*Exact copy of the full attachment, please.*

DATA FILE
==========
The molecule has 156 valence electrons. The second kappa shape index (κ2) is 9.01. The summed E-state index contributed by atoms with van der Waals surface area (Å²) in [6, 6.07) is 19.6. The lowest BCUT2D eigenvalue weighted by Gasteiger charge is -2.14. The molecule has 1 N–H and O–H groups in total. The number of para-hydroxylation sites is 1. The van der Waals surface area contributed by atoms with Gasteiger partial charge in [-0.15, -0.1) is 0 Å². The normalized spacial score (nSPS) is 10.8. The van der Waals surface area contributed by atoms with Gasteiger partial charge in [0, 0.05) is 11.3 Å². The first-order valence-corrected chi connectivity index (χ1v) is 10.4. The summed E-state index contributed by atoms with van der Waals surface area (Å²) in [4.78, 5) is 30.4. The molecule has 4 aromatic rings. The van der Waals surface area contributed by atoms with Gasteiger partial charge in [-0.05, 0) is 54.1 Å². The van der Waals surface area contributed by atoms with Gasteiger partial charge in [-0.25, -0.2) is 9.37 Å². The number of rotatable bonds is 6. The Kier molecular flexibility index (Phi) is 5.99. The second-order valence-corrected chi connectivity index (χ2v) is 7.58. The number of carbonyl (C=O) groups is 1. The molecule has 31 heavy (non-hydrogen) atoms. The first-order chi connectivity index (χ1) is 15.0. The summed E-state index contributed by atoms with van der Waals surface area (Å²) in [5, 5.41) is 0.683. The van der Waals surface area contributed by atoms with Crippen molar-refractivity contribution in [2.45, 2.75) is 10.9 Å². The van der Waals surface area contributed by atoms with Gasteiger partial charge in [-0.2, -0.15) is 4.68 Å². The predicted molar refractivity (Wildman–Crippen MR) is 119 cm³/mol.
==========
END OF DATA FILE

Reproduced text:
The molecule has 156 valence electrons. The second kappa shape index (κ2) is 9.01. The summed E-state index contributed by atoms with van der Waals surface area (Å²) in [6, 6.07) is 19.6. The lowest BCUT2D eigenvalue weighted by Gasteiger charge is -2.14. The molecule has 1 N–H and O–H groups in total. The number of para-hydroxylation sites is 1. The van der Waals surface area contributed by atoms with Gasteiger partial charge in [-0.15, -0.1) is 0 Å². The normalized spacial score (nSPS) is 10.8. The van der Waals surface area contributed by atoms with Gasteiger partial charge in [0, 0.05) is 11.3 Å². The first-order valence-corrected chi connectivity index (χ1v) is 10.4. The summed E-state index contributed by atoms with van der Waals surface area (Å²) in [4.78, 5) is 30.4. The molecule has 4 aromatic rings. The van der Waals surface area contributed by atoms with Gasteiger partial charge in [-0.05, 0) is 54.1 Å². The van der Waals surface area contributed by atoms with Gasteiger partial charge in [-0.25, -0.2) is 9.37 Å². The number of rotatable bonds is 6. The Kier molecular flexibility index (Phi) is 5.99. The second-order valence-corrected chi connectivity index (χ2v) is 7.58. The number of carbonyl (C=O) groups is 1. The molecule has 31 heavy (non-hydrogen) atoms. The first-order chi connectivity index (χ1) is 15.0. The summed E-state index contributed by atoms with van der Waals surface area (Å²) in [5, 5.41) is 0.683. The van der Waals surface area contributed by atoms with Crippen molar-refractivity contribution in [2.45, 2.75) is 10.9 Å². The van der Waals surface area contributed by atoms with Gasteiger partial charge in [-0.2, -0.15) is 4.68 Å². The predicted molar refractivity (Wildman–Crippen MR) is 119 cm³/mol.